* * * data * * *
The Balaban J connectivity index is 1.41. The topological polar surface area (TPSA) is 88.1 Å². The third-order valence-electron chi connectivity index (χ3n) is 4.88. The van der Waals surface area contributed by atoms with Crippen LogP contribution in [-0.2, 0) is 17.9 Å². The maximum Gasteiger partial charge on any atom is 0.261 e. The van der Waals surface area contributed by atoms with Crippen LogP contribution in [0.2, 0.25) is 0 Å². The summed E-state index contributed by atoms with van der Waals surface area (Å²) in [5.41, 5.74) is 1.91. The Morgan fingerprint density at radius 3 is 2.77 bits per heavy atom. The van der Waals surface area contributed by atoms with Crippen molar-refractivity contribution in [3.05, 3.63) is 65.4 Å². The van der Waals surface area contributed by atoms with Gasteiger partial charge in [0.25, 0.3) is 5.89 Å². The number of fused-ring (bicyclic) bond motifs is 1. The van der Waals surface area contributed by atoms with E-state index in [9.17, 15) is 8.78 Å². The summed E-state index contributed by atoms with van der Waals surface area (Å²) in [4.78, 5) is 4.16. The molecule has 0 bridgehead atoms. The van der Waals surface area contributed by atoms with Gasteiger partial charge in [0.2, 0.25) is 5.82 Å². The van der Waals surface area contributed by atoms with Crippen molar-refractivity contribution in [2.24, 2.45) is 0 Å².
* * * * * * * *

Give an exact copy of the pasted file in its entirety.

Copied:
The Balaban J connectivity index is 1.41. The topological polar surface area (TPSA) is 88.1 Å². The third-order valence-electron chi connectivity index (χ3n) is 4.88. The van der Waals surface area contributed by atoms with Crippen LogP contribution in [-0.2, 0) is 17.9 Å². The maximum Gasteiger partial charge on any atom is 0.261 e. The van der Waals surface area contributed by atoms with Crippen LogP contribution in [0.2, 0.25) is 0 Å². The summed E-state index contributed by atoms with van der Waals surface area (Å²) in [5.41, 5.74) is 1.91. The Morgan fingerprint density at radius 3 is 2.77 bits per heavy atom. The van der Waals surface area contributed by atoms with Crippen molar-refractivity contribution in [3.05, 3.63) is 65.4 Å². The van der Waals surface area contributed by atoms with Gasteiger partial charge in [0.25, 0.3) is 5.89 Å². The number of fused-ring (bicyclic) bond motifs is 1. The van der Waals surface area contributed by atoms with E-state index in [9.17, 15) is 8.78 Å². The summed E-state index contributed by atoms with van der Waals surface area (Å²) in [4.78, 5) is 4.16. The molecule has 0 bridgehead atoms. The van der Waals surface area contributed by atoms with Gasteiger partial charge in [0.2, 0.25) is 5.82 Å². The van der Waals surface area contributed by atoms with Crippen molar-refractivity contribution in [2.24, 2.45) is 0 Å².